It is thus critical that each and every one of us is aware of the ministerial treatment given to our rights. And the primary way in which courts have done that is to make the defense attorney the steward of those rights and placed her in the driver’s seat.

Of course that makes sense, you will no doubt say. The attorney is in the best position to safeguard those rights and to make sure that they are exercised as needed. True, but when you change the very nature of the rights to make them not self-executing, but rather dormant, awaiting the utterance of an incantation by a defense attorney, is when you strip the judge of her traditional role of overseer of due process and justice and hand that responsibility to the defense attorney.  By shifting the responsibility of ensuring a fair trial to the defense attorney instead of the judge, you’re making jurists nothing more than glorified legal clerks.

Even judicial opinions spin their facts (updated)

[Update below] What, really, is a fact? The word, which seemingly should have one simple definition, in fact does not.  For example, in science, a “fact” is an observation that has been repeatedly confirmed and for all practical purposes is accepted as “true.” In law, on the other hand, a “fact” is what 6 people say it is. In other words, it’s not a validation of what actually happened, but what reasonably could have happened. A fact is also determined based on a rather narrow, limited universe: some things aren’t taken into account and conclusions are made by ignoring other, contradictory events.

One example of this is if you read any appellate court opinion by a Connecticut court written in the last decade or so, almost all of them will have a recitation of the “facts” that begins with the following sentence:

The jury could reasonably have found the following facts

Invariably, this recitation is skewed toward the interpretation of those “facts” that supports the court’s eventual decision. If you need to uphold a questionable stop of a car on the road, highlight the helpful police officer’s testimony while downplaying or even ignoring frame-by-frame video evidence.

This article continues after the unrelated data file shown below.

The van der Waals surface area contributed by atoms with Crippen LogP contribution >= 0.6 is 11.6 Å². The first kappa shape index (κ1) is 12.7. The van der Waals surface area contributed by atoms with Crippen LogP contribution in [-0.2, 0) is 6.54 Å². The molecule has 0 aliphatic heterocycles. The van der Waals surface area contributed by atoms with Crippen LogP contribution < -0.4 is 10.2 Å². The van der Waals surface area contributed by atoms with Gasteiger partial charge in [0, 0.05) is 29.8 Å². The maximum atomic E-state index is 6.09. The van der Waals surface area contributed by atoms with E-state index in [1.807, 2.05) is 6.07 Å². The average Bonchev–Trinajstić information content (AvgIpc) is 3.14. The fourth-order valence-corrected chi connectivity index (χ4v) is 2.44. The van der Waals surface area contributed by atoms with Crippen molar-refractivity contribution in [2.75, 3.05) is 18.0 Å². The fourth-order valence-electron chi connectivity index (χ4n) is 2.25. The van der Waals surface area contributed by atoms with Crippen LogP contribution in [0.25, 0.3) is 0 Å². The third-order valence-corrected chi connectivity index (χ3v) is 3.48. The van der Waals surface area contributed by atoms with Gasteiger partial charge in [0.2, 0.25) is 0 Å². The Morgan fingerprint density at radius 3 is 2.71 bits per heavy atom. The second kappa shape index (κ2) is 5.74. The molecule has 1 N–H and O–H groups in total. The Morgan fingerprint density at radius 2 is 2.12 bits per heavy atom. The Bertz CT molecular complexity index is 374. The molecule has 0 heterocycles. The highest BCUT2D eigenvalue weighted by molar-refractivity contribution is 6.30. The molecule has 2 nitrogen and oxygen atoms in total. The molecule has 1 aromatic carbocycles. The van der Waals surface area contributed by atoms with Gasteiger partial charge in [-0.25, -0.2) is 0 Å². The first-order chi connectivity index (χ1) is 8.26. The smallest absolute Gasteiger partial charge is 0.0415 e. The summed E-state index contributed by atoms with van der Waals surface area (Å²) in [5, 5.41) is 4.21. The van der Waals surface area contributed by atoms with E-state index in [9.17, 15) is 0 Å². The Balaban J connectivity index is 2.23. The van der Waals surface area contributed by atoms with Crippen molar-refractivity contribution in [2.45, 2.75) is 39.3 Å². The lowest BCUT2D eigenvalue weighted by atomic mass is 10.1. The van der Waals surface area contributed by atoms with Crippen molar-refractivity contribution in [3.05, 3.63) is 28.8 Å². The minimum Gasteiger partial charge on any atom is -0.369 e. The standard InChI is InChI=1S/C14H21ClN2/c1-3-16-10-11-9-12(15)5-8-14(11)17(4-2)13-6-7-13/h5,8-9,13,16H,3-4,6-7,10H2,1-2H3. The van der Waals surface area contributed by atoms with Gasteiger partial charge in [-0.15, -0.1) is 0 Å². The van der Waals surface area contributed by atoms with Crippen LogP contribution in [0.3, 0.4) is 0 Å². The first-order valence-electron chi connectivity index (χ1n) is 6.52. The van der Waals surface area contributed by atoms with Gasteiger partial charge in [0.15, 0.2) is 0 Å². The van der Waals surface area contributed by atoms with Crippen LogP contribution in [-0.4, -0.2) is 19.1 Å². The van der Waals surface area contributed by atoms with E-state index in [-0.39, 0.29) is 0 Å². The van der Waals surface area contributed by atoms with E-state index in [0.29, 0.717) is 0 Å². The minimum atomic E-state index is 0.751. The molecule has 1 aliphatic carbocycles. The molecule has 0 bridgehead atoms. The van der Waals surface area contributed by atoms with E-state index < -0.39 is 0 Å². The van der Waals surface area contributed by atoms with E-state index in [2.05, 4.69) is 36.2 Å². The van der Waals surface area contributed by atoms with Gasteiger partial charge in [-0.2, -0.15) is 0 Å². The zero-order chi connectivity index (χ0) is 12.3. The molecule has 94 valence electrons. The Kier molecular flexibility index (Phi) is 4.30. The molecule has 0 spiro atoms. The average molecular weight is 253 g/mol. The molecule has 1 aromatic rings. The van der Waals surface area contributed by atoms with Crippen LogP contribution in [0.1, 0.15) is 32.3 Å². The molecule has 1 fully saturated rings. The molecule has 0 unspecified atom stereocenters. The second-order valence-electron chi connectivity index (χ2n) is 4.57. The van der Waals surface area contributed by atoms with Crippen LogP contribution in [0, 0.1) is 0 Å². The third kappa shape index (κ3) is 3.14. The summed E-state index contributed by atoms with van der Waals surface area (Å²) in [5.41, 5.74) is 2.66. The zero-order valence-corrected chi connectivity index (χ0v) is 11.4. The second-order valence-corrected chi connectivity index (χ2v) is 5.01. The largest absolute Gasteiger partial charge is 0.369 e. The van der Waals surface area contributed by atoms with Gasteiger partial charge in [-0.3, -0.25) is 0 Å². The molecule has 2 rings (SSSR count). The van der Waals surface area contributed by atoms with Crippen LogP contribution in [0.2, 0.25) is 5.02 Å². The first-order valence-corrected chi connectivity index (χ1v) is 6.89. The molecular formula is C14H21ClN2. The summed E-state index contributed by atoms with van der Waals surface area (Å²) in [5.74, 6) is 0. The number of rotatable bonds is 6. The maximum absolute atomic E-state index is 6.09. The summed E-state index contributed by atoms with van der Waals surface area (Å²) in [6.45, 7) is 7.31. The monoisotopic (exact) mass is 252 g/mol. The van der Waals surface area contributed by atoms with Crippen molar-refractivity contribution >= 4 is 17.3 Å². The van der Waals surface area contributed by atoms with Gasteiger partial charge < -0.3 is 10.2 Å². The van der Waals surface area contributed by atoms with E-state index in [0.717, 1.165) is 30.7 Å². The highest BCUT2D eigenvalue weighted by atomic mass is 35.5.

Two days ago I wrote a post about a juror who demonstrated that she believed the defendant to be guilty even before the presentation of evidence and who was “bullied” into stating that she could be fair despite those prejudicial beliefs. At the time i wrote the post I didn’t read the opinion. A helpful commenter has provided a link to the opinion. It perfectly illustrates the point I’m making here. First, let’s remember from my post that the transcript revealed that the juror made several assertions that she would not be able to be fair:

The prosecutor then asked the juror: “You haven’t heard any evidence. How would you vote?”  Juror 112 responded, “I would have to vote guilty.”

The judge asked if she could return a verdict of not guilty if the government couldn’t prove it’s case beyond a reasonable doubt.

“I don’t think I would be able to,” the juror replied.

The prosecutor tried again: “Let me ask you this flat-out. Let’s say the victim takes the stand [and] you flat-out don’t believe her. In fact, you think she’s lying. You look at her [and conclude] ‘I don’t believe a word coming out of her mouth.’ Are you going to convict this man anyway?”

Juror 112 responded before the first witness in the case had been called, “That depends. I still feel he was at fault.”

So let’s go take a look at the opinion. Find the Control and F keys on your keyboard. You’re going to need them. In the opinion, the judge explains that the trial court, before the evidence, explained to the panel that the case involved allegations of a lewd act upon a child, a lewd act upon a child under age 14, and several counts of forcible rape involving two victims, plus an allegation that defendant committed the rape offenses against more than one victim. At the time jury selection occurred, both the prosecution and the defense questioned the jurors including Juror 112, who did not indicate any problem with judging the case fairly.

Then it starts getting messy:

Seeing is disbelieving: in spite of video edition

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This is not a trick question: what do you think has superior recall of the facts – your memory or a video of the incident?